Posts Tagged ‘Fat Head’

The Fetish Stiletto

Saturday, July 18th, 2009

I recently posted something on Twitter that seemed to strike a chord, judging from how many retweets it seemed to generate. I said, “Sorry for the generalization but, microphones are to audio engineers what shoes are to women.” It’s an analogy that seems to work on several levels. Well, you can say I have a mic fetish but, I say, “What good engineer doesn’t?” I think I should start my own brand of esoteric, boutique mics called Fetish and the flagship model can be The Stiletto. (Shhh — don’t tell anyone. It’ll be our exclusive little mic.)

There are some mics you don’t necessarily reach for all the time and there are the work horses. You’ve got your Manolos of the mic world like the Neumann U 47 and then you have your 9 Wests like the SM57, MD421 and fat Heads.

So, in my search for the “black pump” of tube condensers, I happen to call Dae Bennett (Tony Bennett’s son), owner of bennett Studios ( in Englewood, New Jersey. I had heard some good things about the Audio-technica AT 4047 and, specifically, that it was used on all of the vocals on Tony’s “Duets” album. Now, I know it’s not a tube mic, but I was considering buying it but simply had to confirm that this mic was used on all of the vocals on that album. I had my doubts because I know that some of the vocalists on that recording like Sting and Stevie Wonder happen to use the Sony C800G a lot of the time. Dae confirmed that the AT 4047 was, in fact, used on all of the vocals except one. Turns out, what I heard was true — Bono always seems to use a Shure SM58 Beta in the studio.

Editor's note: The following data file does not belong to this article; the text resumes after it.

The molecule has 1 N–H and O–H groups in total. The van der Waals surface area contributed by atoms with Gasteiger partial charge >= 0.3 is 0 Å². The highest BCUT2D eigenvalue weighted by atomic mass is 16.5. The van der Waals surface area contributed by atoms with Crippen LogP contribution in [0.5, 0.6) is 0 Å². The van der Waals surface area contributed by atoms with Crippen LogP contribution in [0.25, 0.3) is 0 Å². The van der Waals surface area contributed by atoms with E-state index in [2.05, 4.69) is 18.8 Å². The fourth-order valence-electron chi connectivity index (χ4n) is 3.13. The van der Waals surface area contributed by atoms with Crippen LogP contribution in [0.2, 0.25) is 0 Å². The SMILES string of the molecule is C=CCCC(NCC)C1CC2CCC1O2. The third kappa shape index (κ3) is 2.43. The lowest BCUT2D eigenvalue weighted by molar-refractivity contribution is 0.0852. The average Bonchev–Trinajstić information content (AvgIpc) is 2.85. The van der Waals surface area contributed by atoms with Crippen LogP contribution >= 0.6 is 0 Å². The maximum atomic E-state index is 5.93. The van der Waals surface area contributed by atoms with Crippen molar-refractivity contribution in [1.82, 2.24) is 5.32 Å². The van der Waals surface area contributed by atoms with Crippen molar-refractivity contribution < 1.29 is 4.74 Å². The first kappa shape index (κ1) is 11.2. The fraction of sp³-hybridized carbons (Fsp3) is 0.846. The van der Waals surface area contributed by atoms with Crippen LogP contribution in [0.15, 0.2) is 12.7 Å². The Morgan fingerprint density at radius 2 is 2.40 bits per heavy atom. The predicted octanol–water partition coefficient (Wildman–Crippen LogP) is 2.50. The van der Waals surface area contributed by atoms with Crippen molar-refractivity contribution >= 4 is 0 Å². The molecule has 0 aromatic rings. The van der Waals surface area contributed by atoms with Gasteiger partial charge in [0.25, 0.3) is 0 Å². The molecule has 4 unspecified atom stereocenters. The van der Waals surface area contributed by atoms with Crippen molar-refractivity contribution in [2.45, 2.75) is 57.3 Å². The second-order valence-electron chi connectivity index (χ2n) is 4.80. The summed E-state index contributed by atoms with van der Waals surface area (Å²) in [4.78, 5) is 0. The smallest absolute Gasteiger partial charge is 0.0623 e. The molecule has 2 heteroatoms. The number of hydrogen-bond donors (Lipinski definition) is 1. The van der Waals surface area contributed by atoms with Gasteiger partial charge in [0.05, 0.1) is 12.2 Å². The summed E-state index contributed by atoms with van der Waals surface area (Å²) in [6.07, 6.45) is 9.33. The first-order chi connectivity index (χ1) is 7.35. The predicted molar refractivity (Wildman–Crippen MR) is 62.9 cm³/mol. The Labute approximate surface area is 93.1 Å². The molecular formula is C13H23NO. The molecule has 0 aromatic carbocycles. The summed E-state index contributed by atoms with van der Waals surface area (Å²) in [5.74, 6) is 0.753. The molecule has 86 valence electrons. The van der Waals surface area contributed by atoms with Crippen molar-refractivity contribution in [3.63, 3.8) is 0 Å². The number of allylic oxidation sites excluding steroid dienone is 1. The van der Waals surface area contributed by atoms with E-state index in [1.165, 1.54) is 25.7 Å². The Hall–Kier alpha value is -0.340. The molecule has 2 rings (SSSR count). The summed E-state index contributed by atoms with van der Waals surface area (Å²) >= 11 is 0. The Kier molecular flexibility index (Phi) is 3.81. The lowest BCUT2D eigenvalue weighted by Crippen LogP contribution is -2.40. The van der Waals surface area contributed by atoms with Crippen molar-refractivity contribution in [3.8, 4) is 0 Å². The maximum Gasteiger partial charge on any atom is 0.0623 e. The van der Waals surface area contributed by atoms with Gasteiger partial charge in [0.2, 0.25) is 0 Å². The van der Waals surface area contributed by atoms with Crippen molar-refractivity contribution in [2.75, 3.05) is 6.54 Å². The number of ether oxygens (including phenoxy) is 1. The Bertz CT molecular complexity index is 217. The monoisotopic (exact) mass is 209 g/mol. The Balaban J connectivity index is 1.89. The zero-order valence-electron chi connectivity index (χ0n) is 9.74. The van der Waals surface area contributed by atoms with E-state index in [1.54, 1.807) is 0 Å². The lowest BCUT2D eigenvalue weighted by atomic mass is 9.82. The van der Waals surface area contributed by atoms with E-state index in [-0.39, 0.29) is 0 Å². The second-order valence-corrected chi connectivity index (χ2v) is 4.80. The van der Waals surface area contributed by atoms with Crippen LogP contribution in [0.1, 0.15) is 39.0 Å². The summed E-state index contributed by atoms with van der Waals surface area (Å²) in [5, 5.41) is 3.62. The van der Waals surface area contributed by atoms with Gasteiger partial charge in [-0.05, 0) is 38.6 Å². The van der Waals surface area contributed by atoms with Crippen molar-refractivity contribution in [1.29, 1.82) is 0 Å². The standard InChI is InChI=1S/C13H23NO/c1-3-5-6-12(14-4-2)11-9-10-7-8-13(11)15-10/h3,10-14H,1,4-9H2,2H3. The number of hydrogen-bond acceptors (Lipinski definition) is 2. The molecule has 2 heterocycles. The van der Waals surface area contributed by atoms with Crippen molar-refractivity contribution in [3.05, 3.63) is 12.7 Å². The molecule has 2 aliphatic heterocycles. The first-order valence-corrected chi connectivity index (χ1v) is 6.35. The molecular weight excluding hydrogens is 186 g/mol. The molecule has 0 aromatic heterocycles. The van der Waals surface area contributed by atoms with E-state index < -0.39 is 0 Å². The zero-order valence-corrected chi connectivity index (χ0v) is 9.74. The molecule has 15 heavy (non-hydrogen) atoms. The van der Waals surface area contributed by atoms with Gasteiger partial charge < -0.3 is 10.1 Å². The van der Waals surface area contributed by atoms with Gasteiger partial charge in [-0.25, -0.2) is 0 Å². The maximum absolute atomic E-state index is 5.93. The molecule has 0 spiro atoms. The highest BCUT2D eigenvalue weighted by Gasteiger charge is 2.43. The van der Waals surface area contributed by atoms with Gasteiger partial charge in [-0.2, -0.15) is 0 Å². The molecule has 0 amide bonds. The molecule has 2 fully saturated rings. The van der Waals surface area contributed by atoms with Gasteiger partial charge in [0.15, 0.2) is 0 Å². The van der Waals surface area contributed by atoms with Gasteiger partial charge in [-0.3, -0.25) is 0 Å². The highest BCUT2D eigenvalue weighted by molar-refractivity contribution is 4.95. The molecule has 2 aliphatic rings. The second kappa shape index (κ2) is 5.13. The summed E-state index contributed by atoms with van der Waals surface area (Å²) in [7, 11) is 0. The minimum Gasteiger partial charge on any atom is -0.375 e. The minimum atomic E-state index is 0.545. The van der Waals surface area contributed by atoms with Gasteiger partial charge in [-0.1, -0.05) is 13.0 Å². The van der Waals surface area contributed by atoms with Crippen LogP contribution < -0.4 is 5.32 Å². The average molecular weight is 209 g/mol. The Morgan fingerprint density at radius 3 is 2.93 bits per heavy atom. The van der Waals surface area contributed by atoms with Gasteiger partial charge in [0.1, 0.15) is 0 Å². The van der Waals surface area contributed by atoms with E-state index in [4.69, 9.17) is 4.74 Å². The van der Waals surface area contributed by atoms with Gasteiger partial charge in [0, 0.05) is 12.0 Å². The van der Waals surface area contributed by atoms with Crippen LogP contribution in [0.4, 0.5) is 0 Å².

Anyway, during our conversation, Dae mentioned the Apex 460 ( I hadn’t heard much about the mic so, when I learned that someone had modified a pair for him, I was intrigued and began researching the mic. I was amazed at the differences of opinion this mic caused.